If the succeeds of the landings of the Moon in the Apollo 11 and the Apollo 12 gave the impression that the missions to the Moon were easy, the Apollo 13, launched on the 11th April 1970, put in relief the dangers that comport these trips.
The objective of the mission
This would have had to be the third trip from NASA to the Moon, and the astronauts James Lovell, Fred Haise and John Swigert had trained a lot for the mission. The objective of this mission was to explore the formation of Fra Mauro, which is a mountainous zone that the scientists of NASA suspected it was originated by the material that was thrown away from a crater after the impact of a meteorite. The crew of the Apollo 13 never managed to get to Fra Mauro.
Problems during the fly
After only 56 hours of fly, an oxygen tank that was in the spacecraft service module exploded. This explosion provoked failures to diverse alimentation, electricity and vital-support systems of the vehicle. The NASA engineers quickly confirmed that it wasn’t possible to repair the damages, for which the service module wouldn’t be able to offer the astronauts the necessary support. Fortunately, the lunar module wasn’t affected by this accident. As it was an autonomous spacecraft, it disposed of an alimentation source and own vital-support systems, that could maintain the astronauts alive during the time that, the controllers of the mission in the Johnson Space Centre and in the installations of the NASA, searched desperately the best way to return them to the Earth.
While the NASA teams worked, in all around the world the evolution of the drama in real-time could be appreciated in all the television news programs.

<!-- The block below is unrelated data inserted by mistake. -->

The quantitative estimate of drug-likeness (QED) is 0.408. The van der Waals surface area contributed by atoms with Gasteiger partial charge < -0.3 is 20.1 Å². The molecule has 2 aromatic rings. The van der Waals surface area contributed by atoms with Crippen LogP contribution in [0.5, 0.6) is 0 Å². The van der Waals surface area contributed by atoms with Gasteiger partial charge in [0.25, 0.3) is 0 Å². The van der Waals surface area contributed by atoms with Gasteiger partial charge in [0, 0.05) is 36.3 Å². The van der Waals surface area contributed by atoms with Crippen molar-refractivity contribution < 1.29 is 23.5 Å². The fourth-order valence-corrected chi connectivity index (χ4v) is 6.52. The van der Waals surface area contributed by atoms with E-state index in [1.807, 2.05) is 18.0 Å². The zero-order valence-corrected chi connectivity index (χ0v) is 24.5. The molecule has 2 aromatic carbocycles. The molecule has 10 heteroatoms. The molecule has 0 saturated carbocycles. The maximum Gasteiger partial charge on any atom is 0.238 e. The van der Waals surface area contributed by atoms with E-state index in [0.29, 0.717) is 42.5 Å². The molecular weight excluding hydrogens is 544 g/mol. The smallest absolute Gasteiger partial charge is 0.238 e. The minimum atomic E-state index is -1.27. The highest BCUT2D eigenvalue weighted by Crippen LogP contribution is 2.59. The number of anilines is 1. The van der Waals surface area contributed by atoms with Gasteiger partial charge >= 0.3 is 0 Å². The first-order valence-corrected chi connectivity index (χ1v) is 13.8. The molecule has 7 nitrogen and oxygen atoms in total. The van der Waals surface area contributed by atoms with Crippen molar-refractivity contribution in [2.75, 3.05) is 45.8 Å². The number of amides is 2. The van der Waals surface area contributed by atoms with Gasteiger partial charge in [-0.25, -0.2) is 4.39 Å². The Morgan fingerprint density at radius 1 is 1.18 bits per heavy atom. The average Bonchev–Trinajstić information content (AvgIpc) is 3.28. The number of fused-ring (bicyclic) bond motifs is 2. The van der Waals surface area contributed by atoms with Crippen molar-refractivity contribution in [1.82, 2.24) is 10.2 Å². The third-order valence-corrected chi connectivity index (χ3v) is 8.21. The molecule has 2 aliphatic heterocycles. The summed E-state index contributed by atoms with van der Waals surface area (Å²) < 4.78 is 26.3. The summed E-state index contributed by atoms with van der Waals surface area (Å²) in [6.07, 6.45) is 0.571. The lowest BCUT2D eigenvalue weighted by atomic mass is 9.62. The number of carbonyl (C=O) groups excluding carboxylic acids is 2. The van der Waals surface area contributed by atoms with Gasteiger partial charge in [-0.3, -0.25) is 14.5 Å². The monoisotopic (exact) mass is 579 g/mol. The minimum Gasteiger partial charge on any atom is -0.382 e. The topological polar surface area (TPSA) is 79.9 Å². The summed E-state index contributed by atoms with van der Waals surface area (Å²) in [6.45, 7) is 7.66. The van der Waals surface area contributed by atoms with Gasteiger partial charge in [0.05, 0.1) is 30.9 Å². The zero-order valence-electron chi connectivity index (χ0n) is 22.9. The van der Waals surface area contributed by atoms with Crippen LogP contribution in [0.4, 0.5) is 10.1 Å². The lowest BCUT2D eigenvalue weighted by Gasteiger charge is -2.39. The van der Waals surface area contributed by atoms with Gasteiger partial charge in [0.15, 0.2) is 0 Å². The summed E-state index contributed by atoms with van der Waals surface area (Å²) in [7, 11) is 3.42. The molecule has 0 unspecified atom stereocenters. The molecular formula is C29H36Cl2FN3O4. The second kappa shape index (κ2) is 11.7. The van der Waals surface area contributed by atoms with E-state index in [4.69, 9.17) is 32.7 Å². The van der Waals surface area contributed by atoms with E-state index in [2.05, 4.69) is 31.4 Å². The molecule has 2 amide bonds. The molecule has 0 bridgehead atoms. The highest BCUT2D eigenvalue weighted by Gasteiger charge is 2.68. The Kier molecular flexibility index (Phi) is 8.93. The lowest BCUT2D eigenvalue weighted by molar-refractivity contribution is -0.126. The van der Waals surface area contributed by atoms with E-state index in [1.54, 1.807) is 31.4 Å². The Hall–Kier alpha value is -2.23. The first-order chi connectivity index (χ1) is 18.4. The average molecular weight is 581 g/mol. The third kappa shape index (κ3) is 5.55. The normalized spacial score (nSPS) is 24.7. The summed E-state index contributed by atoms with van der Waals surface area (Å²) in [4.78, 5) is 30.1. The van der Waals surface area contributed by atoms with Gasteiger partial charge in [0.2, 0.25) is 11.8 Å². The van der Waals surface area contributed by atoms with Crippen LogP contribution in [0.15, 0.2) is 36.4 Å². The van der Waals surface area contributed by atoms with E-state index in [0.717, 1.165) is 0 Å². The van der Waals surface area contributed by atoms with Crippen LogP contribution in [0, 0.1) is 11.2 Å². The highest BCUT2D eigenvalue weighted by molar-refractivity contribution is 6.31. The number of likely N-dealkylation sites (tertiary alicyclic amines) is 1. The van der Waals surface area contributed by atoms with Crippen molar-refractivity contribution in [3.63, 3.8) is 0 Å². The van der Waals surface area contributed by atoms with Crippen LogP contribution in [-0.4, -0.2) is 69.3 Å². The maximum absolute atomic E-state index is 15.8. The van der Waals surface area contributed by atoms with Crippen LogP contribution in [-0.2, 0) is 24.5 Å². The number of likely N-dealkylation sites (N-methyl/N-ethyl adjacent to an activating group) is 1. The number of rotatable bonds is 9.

One of the biggest problems for the crew was the need of eliminating from the lunar module the carbon-dioxide exhaled by the astronauts. The limited supplying provision of lithium hydroxide, which is normally used for this proposal, wasn’t sufficient for the time that they would take to return to the Earth in a trans-lunar trajectory fly, which was the safest for the crew. Even if the commandment module disposed of more lithium hydroxide bottles, because of its form they weren’t compatible with the equipment of the lunar module. Using a piece of hose from the space suits, and guided by the mission controllers, the crew of the Apollo 13 was able to improvise a device, that they named “the postbox”, which enabled them to use the lithium hydroxide from the commandment module to feed the filtration system of the carbon-dioxide of the lunar module.
Return to the Earth
After having found this solution, the crew of the Apollo 13 completed its trip around the Moon and returned to the commandment module to re-entry in the terrestrial atmosphere and land with success on the 17th April 1970.
Paradoxically, after the catastrophic disaster of the mission, the fact that NASA achieved to maintain with life its astronauts and make them return to the Earth safe and sound reinforced internationally its reputation as a competent and capable administration, even more than the two previous landings on the Moon did. Without a doubt, NASA had reached to get victorious from the disaster.